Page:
Turning a pain into a game – Gamification for good.

Ok, hello everyone. We are at the Gamification Europe,
this year in Berlin, Germany. And we have with us no one else
but Will Jackson. – Hello!
– Hello, Arek. Delighted to be here. Yeah, and I’m delighted
to be able to talk to you, because you’ve just given a speech
of the day, I guess, really. Wow, thank you. Yes. Because that’s what we talked
between us listening to your speech. That’s what the gamification
was invented for, what you are doing. But let’s keep it
a little bit of a secret – Before we go into the details, ok,
what you do? – Ok. So if you could start
by telling us your story. What’s your story? My story of how I got
into gamification or…? Yes, why are you here? Why am I here? So I’m here because I want to share
the story of Playphysio, which is something that’s kinda about
because of my situation at home. And something that I started
as a side project, really. And then it grew, because I saw the potential
of what gamification could do for my family and then for other families. So it was really about… It works at home
really well for other people. It does work for the people. Now we need to get it
to as many people as possible. I’ve just read a book saying that the best way to create a product
is to create something for yourself. Something that you really need,
because you understand the user the best. And you’ve created such product. Though, I can only agree. I think that when you have
lived experience with something, that’s obviously
a strong motivation, of course. And it does give you insight that perhaps an external person
might not have those insights. But also you have to be careful if you feel that you’ve reached
the solution. Maybe that’s just your solution and it maybe doesn’t work
for anybody else. So you have to be quite careful and quite realistic
and pragmatic as well, I think. Ok. So I think we can now
try to understand better what story… what your family story
led you to this invention? Ok, so my eldest daughter has a respiratory disease
called cystic fibrosis. Which is an inherited disease. And it came as a complete shock
to myself and my wife, that my daugher have this condition. We had never had any history of it, we didn’t even know what it was. So the basic problem is that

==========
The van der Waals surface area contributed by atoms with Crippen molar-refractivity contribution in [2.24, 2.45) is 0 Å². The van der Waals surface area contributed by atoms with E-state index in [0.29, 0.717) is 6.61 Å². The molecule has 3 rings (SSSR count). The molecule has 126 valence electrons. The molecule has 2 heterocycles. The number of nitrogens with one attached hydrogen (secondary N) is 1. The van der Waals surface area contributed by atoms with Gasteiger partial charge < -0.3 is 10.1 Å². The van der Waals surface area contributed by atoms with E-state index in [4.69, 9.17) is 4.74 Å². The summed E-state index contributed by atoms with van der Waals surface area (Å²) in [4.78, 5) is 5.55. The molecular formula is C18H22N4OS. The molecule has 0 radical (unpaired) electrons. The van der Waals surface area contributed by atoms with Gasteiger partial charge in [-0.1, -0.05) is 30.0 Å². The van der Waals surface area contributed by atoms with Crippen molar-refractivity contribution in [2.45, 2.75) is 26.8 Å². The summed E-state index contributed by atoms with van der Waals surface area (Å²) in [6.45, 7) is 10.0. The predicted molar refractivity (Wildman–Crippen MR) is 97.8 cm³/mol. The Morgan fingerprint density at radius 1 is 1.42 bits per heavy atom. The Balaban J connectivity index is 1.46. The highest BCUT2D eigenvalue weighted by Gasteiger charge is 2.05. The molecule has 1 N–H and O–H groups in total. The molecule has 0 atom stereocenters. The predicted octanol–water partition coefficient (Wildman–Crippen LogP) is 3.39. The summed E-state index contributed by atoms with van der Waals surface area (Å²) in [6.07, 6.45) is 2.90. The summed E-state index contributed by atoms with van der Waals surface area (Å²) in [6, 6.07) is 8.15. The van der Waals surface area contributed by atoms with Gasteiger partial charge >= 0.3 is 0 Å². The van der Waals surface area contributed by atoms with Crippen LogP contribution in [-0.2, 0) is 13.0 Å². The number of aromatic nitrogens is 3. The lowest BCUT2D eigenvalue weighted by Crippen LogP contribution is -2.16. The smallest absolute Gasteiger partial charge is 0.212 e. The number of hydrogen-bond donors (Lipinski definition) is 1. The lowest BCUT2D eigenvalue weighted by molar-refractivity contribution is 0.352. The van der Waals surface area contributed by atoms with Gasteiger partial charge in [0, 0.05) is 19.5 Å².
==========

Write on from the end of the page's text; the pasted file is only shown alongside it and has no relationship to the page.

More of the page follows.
she has to do really time consuming, teadious respiratory physiotherapy, which is blowing into a device
many times a day. In fact, a 180 times a day
when she was age 6 years old, was what we would have to do
twice a day. So anybody with children knows that it’s difficult to get your kids
to do boring things like brush their teeth
or clean their bedroom. When it’s a medical problem, you’re very, very keen that your child should do it
correctly, obviously. And if they didn’t do it, you would feel very guilty
as a parent, you hadn’t done your best
for your child. But at the same time it generates
arguments and fighting, and stress. So you feel you don’t want to do it,
but you also want to do it. That’s real tention for a parent. And from my daughter’s
point of view, of course,
she’d rather do anything other but boring, time consuming blowing, which is just rubbish,
she doesn’t want to do it at all. And I understand that those blows
need to be really skillful actually? Not every patient does them properly
and hence the treatment is not optimal. And that was one of the challenges? That’s absolutely right. So the devices which are used
to do this sort of therapy have to be used in a certain way. These devices themselves
don’t provide any feedback to the user at all, that they’re doing it correctly. Now imagine any sort
of computer programme that didn’t give you any feedback
on what you were doing. You wouldn’t have a clue
how to use it even. So that’s the situation
that we were in. So part of the gamification
was to provide very basic feedback, that you were doing it correctly. And then take it a step further to provide more exciting feedback that it was engaging. And then take it furhter
so that you would feel that you weren’t the only person
doing this treatment. Often is one child, but predominantly there’s children
that are separated from each other. They never meet another child
with the same condition, because there are health risks. So they all feel isolated. So the most amazing part of it would be
to allow those kids to get together and all do treatment
at the same time, maybe even compete with each other. But certainly, just feel like they’re part
of something bigger than themselves. Yeah, and now we’re entering the arena
where I feel a bit more comfortable. Cause you used already some
of the game mechanics, you used feedback, a crucial element. Yes, as you said, you don’t get it
in life in so many fields, including this treatment. You never knew before whether
you’re doing it right or wrong, correctly or incorrectly. And you’ve presented
some staggering data that so many people
were doing it incorrectly. And then you mentioned
a little bit of competition, but competition in a way,
that I’m not alone. So it’s not negative competition, but it’s something telling me that hey,
there are other people doing it and everyone is trying hard to get the treatment right. And also what I really liked is that you used
one of my favourite mechanics, which is, game mechanics,
that is progress bar. How does it work in this, well,